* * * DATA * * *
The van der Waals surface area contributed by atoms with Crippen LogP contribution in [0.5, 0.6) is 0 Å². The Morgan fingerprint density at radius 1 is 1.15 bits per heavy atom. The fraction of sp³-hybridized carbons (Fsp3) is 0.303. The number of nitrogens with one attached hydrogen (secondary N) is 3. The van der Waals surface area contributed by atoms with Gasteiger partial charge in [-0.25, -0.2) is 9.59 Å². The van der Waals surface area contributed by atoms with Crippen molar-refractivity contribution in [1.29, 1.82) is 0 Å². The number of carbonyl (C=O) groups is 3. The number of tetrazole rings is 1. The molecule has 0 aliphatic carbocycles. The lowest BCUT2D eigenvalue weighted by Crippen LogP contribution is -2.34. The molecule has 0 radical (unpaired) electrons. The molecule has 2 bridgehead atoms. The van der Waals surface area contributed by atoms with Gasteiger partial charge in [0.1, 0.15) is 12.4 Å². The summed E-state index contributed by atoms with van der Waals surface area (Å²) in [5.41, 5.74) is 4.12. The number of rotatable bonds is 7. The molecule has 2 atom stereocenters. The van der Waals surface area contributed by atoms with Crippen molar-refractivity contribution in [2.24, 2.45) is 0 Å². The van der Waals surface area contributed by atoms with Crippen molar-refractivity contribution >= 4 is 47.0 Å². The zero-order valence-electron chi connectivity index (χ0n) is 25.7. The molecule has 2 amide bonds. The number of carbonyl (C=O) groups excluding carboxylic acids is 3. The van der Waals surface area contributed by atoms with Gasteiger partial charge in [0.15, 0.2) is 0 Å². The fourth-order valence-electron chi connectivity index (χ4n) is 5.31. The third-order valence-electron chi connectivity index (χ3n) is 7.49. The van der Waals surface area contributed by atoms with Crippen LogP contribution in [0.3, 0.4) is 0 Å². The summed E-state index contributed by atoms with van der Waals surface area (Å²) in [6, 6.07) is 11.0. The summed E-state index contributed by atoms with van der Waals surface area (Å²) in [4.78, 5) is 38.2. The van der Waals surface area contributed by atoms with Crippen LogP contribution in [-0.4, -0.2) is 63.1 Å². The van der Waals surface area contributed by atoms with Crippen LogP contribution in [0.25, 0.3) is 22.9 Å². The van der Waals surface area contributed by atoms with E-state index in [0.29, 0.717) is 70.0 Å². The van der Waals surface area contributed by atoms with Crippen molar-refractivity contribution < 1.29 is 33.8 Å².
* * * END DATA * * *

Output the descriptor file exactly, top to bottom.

The van der Waals surface area contributed by atoms with Crippen LogP contribution in [0.5, 0.6) is 0 Å². The Morgan fingerprint density at radius 1 is 1.15 bits per heavy atom. The fraction of sp³-hybridized carbons (Fsp3) is 0.303. The number of nitrogens with one attached hydrogen (secondary N) is 3. The van der Waals surface area contributed by atoms with Gasteiger partial charge in [-0.25, -0.2) is 9.59 Å². The van der Waals surface area contributed by atoms with Crippen molar-refractivity contribution in [1.29, 1.82) is 0 Å². The number of carbonyl (C=O) groups is 3. The number of tetrazole rings is 1. The molecule has 0 aliphatic carbocycles. The lowest BCUT2D eigenvalue weighted by Crippen LogP contribution is -2.34. The molecule has 0 radical (unpaired) electrons. The molecule has 2 bridgehead atoms. The van der Waals surface area contributed by atoms with Gasteiger partial charge in [0.1, 0.15) is 12.4 Å². The summed E-state index contributed by atoms with van der Waals surface area (Å²) in [5.41, 5.74) is 4.12. The number of rotatable bonds is 7. The molecule has 2 atom stereocenters. The van der Waals surface area contributed by atoms with Crippen molar-refractivity contribution in [2.24, 2.45) is 0 Å². The van der Waals surface area contributed by atoms with Crippen molar-refractivity contribution >= 4 is 47.0 Å². The zero-order valence-electron chi connectivity index (χ0n) is 25.7. The molecule has 2 amide bonds. The number of carbonyl (C=O) groups excluding carboxylic acids is 3. The van der Waals surface area contributed by atoms with Gasteiger partial charge in [0.15, 0.2) is 0 Å². The fourth-order valence-electron chi connectivity index (χ4n) is 5.31. The third-order valence-electron chi connectivity index (χ3n) is 7.49. The van der Waals surface area contributed by atoms with Crippen LogP contribution in [0.3, 0.4) is 0 Å². The summed E-state index contributed by atoms with van der Waals surface area (Å²) in [6, 6.07) is 11.0. The summed E-state index contributed by atoms with van der Waals surface area (Å²) in [4.78, 5) is 38.2. The van der Waals surface area contributed by atoms with Crippen LogP contribution in [-0.4, -0.2) is 63.1 Å². The van der Waals surface area contributed by atoms with Crippen LogP contribution in [0.25, 0.3) is 22.9 Å². The van der Waals surface area contributed by atoms with E-state index in [0.29, 0.717) is 70.0 Å². The van der Waals surface area contributed by atoms with Crippen molar-refractivity contribution < 1.29 is 33.8 Å².